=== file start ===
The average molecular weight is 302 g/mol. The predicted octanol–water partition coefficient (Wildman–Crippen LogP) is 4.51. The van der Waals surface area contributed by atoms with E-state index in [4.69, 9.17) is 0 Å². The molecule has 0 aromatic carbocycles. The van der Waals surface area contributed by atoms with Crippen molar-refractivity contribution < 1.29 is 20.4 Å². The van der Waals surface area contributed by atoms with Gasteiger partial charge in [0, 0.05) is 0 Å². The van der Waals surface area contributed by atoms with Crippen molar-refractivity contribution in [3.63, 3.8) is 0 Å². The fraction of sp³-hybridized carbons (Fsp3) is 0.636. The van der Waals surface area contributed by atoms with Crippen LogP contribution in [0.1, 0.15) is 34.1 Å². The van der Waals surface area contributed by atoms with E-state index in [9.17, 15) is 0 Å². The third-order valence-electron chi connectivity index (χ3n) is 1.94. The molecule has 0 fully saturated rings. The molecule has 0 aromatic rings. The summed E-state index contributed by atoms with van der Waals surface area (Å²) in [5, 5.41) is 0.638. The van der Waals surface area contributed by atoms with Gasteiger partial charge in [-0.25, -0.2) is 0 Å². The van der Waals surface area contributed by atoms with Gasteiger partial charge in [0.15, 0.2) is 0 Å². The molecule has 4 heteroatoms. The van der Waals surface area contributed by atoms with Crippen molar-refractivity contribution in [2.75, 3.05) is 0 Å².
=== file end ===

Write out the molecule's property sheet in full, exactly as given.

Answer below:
The average molecular weight is 302 g/mol. The predicted octanol–water partition coefficient (Wildman–Crippen LogP) is 4.51. The van der Waals surface area contributed by atoms with E-state index in [4.69, 9.17) is 0 Å². The molecule has 0 aromatic carbocycles. The van der Waals surface area contributed by atoms with Crippen molar-refractivity contribution < 1.29 is 20.4 Å². The van der Waals surface area contributed by atoms with Gasteiger partial charge in [0, 0.05) is 0 Å². The van der Waals surface area contributed by atoms with Crippen molar-refractivity contribution in [3.63, 3.8) is 0 Å². The fraction of sp³-hybridized carbons (Fsp3) is 0.636. The van der Waals surface area contributed by atoms with Crippen LogP contribution in [0.1, 0.15) is 34.1 Å². The van der Waals surface area contributed by atoms with E-state index in [9.17, 15) is 0 Å². The third-order valence-electron chi connectivity index (χ3n) is 1.94. The molecule has 0 fully saturated rings. The molecule has 0 aromatic rings. The summed E-state index contributed by atoms with van der Waals surface area (Å²) in [5, 5.41) is 0.638. The van der Waals surface area contributed by atoms with Gasteiger partial charge in [-0.25, -0.2) is 0 Å². The van der Waals surface area contributed by atoms with Gasteiger partial charge in [0.15, 0.2) is 0 Å². The molecule has 4 heteroatoms. The van der Waals surface area contributed by atoms with Crippen molar-refractivity contribution in [2.75, 3.05) is 0 Å².